Constitutional convention backs extension of marriage rights to same-sex couples
Tánaiste welcomes development, saying laws ‘reflect the past, not the future’
Voting takes place at the constitutional convention today in Malahide, Co Dublin. Delegates recommended the constitution be changed to allow for civil marriage for same-sex couples. Photograph: Eric Luke.
The constitutional convention has voted overwhelmingly in favour of extending marriage rights to same-sex couples.
Some 79 per cent of members voted to recommend that the constitution be amended to allow for same-sex marriage, with 19 per cent against and the remainder having no opinion.
Supporters of the proposal, some of whom cheered and wept as the result was announced this afternoon, hailed it as a landmark on the road towards equality for gay couples and urged the Government to act swiftly by calling a referendum. The convention's recommendation will now be sent to the Government, which has pledged to hold a debate in the Oireachtas and set out its response within four months.
Tánaiste Eamon Gilmore welcomed the result, saying he had always believed "that our laws reflect the past, not the future" on this issue. "It's not the role of the State to pass judgement on who a person falls in love with, or who they want to spend their life with," he said.
Asked what form the constitutional change should take, the convention - comprising one third politicians and two thirds ordinary citizens - 78 per cent of members voted for a directive amendment ("the State shall enact laws providing for same-sex marriage") while 17 per cent opted for a permissive amendment ("the State may enact laws providing for same-sex marriage").
The members also voted in favour of recommending that the State pass laws "incorporating changed arrangements in regard to the parentage, guardianship and the upbringing of children".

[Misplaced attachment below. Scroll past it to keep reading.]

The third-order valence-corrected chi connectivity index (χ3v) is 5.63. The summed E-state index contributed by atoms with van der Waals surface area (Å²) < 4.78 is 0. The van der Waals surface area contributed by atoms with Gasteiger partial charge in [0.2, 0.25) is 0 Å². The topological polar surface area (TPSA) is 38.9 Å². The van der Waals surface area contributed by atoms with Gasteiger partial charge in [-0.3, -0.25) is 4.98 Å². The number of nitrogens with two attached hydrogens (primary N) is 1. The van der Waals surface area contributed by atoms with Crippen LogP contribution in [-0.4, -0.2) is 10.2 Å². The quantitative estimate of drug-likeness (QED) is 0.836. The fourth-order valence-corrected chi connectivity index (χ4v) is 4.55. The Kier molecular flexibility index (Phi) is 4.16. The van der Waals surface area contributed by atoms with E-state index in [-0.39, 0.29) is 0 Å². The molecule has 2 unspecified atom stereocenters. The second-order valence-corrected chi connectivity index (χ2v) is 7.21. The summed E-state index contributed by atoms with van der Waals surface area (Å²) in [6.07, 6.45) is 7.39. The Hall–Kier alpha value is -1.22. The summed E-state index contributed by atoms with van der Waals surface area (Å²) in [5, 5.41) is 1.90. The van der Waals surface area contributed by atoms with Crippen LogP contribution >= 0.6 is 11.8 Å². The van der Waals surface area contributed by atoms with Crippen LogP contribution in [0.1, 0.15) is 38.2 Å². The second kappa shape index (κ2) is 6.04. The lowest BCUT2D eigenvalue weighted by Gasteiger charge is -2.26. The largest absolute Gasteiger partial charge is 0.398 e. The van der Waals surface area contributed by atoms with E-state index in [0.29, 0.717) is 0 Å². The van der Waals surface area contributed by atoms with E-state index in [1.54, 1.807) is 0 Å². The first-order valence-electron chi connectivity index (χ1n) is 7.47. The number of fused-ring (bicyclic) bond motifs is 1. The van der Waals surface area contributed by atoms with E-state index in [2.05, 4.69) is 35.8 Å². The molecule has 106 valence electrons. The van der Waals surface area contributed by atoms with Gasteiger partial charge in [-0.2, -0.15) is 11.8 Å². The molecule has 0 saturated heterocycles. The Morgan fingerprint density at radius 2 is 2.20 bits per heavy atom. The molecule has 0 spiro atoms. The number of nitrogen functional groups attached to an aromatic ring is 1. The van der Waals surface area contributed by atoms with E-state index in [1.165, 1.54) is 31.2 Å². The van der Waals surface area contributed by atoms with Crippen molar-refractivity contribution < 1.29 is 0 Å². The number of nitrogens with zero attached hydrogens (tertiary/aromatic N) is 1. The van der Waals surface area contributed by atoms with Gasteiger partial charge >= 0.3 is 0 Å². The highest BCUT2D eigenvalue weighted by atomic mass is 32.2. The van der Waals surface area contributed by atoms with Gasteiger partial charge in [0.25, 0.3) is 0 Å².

Minister for Justice Alan Shatter said he welcomed the support expressed for “the reform and modernisation” of laws in relation to parentage, guardianship and upbringing of children.
“Essential work has been undertaken on the preparation of a new Family Relationships and Children's Bill to address these issues in relation to children and details of the bill will be published in the coming months,” he said.
The same-sex marriage discussion had attracted considerable public interest, with more than 1,000 submission having been lodged with the convention. Today's vote followed a weekend of discussion on the topic at the Grand Hotel in Malahide, north Dublin, where members heard from legal experts as well as supporters and opponents of the proposal.
In a joint statement this afternoon, advocacy groups Marriage Equality, the Gay and Lesbian Equality Network (GLEN) and the Irish Council for Civil Liberties welcomed the outcome as "an historic step".
"It is a major milestone on the remarkable journey to full constitutional protection for lesbian and gay people and families in Ireland," said GLEN director Brian Sheehan. "It builds on the extraordinary progress we have achieved over the last 20 years, and clearly demonstrates that Ireland is ready to take the next step to complete that remarkable journey."
The Irish Catholic Bishops Conference was one of three groups that gave presentations arguing against same-sex marriage.
Commenting on the outcome today, a spokesman for the Catholic Communications Office said: "While the result of the constitutional convention is disappointing, only the people of Ireland can amend the constitution. The Catholic church will continue to promote and seek protection for the uniqueness of marriage between a woman and a man, the nature of which best serves children and our society."
Convention chairman Tom Arnold thanked the participants and said proceedings were conducted in a fair and transparent manner. "This weekend's discussions have been both passionate and thoughtful, both heartfelt and rigorous," he said.
Independent Senator Ronan Mullen said the debate on same-sex marriage had been a “flawed process”. He said documentation commissioned from various experts ahead of the meeting was “not inclusive of all the relevant issues and failed to be completely impartial”.
Senator Mullen also said “some citizen members of the convention felt that they had been pressured by politician members at the tables to support a particular line”.
Same-sex marriage is permitted in 11 countries, and Bills are being debated in a number of others, including France, Britain and Uruguay.
The next meeting of the Constitutional Convention will consider the Dáil electoral system and the way in which politicians are elected.